There’s nothing like a long and lingering dinner on the patio at Pantagruel (1 Lysenka Street), Gusovsky’s first restaurant and first love. On a fall evening, the terrace is the place to be. The beloved Italian restaurant introduced real Italian food to Kyiv—Sergiy Gusovsky knows Italian and has traveled extensively in the country—and it has never recovered. My favorite pics here are the gamey rabbit ravioli and the tiramisu, although if you ask nicely, the chef may make you magnificent syrniki (cheesecake pancakes) with fresh fruit and raspberry sauce in the morning. The attentive service, outstanding wine list, and view of Golden Gate pretty much ensure that you too will soon return.
Lest I be accused of only eating at Gusovksy Restaurants, I also relish the smoky borscht and creative cocktails, made with unique Ukrainian ingredients, at Ievgen Klopotenko’s “A 100 Years Back in the Future” restaurant (4 Volodymyrska Street). To ordinary meat dumplings, he adds Ukraine’s glorious cherries. Klopotenko is one to watch and his efforts to move Ukrainian cuisine away from Soviet slop and put it in the modern pantheon of world cooking merit attention.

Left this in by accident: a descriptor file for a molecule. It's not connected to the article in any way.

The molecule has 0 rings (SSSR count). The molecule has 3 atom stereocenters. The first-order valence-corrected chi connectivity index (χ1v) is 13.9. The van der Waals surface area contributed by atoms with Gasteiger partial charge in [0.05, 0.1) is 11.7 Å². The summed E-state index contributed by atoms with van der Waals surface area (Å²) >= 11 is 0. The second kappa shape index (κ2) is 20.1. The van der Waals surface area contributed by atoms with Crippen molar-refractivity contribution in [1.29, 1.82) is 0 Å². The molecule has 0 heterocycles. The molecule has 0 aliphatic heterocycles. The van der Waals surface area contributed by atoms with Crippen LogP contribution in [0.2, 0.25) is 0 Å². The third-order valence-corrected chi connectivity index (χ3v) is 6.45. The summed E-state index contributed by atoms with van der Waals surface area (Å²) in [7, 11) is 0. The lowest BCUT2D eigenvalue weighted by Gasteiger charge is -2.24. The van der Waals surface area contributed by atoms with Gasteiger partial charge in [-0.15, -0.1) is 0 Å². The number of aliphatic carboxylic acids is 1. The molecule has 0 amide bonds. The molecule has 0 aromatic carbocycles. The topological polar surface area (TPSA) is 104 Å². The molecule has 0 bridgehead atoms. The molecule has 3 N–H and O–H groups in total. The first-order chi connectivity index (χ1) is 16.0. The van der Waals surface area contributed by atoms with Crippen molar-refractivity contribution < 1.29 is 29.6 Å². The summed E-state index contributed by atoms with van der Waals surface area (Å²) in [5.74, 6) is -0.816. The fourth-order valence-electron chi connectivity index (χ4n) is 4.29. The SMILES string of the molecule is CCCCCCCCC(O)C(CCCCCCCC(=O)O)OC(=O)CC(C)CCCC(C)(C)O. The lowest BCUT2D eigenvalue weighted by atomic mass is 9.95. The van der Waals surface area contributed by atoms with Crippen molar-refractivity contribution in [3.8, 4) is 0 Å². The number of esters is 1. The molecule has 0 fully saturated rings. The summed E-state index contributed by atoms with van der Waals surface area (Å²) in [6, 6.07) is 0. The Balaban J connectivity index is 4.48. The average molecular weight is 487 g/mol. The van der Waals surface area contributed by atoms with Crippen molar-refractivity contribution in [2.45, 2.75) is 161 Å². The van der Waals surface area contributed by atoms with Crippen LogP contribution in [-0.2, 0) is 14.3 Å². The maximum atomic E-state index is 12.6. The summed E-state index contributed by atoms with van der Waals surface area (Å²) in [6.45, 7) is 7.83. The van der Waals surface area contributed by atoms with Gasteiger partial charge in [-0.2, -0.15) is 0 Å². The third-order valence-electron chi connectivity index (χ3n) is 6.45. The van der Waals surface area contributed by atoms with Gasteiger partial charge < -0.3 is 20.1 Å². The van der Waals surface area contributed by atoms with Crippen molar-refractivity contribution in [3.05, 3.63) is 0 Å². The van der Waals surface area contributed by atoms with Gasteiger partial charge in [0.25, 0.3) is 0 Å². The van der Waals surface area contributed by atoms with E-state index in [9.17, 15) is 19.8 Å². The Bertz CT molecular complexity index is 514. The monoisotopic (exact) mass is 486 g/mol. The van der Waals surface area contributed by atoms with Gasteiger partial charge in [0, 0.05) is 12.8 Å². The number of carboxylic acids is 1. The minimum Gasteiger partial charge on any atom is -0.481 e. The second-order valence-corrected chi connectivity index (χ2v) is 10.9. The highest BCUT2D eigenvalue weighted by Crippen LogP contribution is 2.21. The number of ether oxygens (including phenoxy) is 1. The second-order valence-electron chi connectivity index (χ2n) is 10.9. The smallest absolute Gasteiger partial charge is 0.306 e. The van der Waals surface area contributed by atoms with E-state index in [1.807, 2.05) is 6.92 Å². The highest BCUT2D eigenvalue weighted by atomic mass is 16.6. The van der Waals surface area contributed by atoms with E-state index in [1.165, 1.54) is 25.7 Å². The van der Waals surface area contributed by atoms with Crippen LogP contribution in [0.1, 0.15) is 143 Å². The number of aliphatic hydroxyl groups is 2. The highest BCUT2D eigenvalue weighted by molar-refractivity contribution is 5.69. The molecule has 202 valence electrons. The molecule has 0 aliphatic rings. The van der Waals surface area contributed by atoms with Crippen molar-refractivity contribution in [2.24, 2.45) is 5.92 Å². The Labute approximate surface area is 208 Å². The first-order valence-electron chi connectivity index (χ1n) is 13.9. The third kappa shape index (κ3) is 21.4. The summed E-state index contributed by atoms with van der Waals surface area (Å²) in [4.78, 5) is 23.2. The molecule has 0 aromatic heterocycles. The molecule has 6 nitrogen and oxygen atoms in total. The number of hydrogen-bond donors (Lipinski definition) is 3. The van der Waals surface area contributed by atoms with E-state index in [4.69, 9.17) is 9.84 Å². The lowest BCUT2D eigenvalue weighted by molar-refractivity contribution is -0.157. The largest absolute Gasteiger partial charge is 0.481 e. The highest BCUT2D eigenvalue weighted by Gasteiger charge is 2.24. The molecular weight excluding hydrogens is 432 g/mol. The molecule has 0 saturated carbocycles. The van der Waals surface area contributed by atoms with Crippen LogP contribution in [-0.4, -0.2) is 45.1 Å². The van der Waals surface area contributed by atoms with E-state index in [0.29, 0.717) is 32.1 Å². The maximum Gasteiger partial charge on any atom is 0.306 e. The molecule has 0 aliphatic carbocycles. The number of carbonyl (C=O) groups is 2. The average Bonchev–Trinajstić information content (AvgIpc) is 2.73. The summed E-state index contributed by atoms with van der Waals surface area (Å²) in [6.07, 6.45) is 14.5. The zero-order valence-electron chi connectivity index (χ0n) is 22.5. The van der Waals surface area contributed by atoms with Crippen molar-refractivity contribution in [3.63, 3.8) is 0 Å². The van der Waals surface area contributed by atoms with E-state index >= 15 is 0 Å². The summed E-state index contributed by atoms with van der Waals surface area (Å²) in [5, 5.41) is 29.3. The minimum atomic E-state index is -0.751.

For a late-night cocktail, it’s hard to find a more fun bar than Gol’da (12 Rustaveli Shota). The Bishkek-born bartender likes to riff and her concoctions are not only beautiful but memorable. The signature drink, the purple haze, is famous for good reason.
Gadzooks! I’ve got a six-day trip lined up for September to Kyiv, and I’ve already got too many must-visit restaurants for my short trip. A good problem to have.
Melinda Haring is the deputy director of the Atlantic Council’s Eurasia Center. She tweets @melindaharing.
The views expressed in UkraineAlert are solely those of the authors and do not necessarily reflect the views of the Atlantic Council, its staff, or its supporters.
The Eurasia Center's mission is to enhance transatlantic cooperation in promoting stability, democratic values and prosperity in Eurasia, from Eastern Europe and Turkey in the West to the Caucasus, Russia and Central Asia in the East.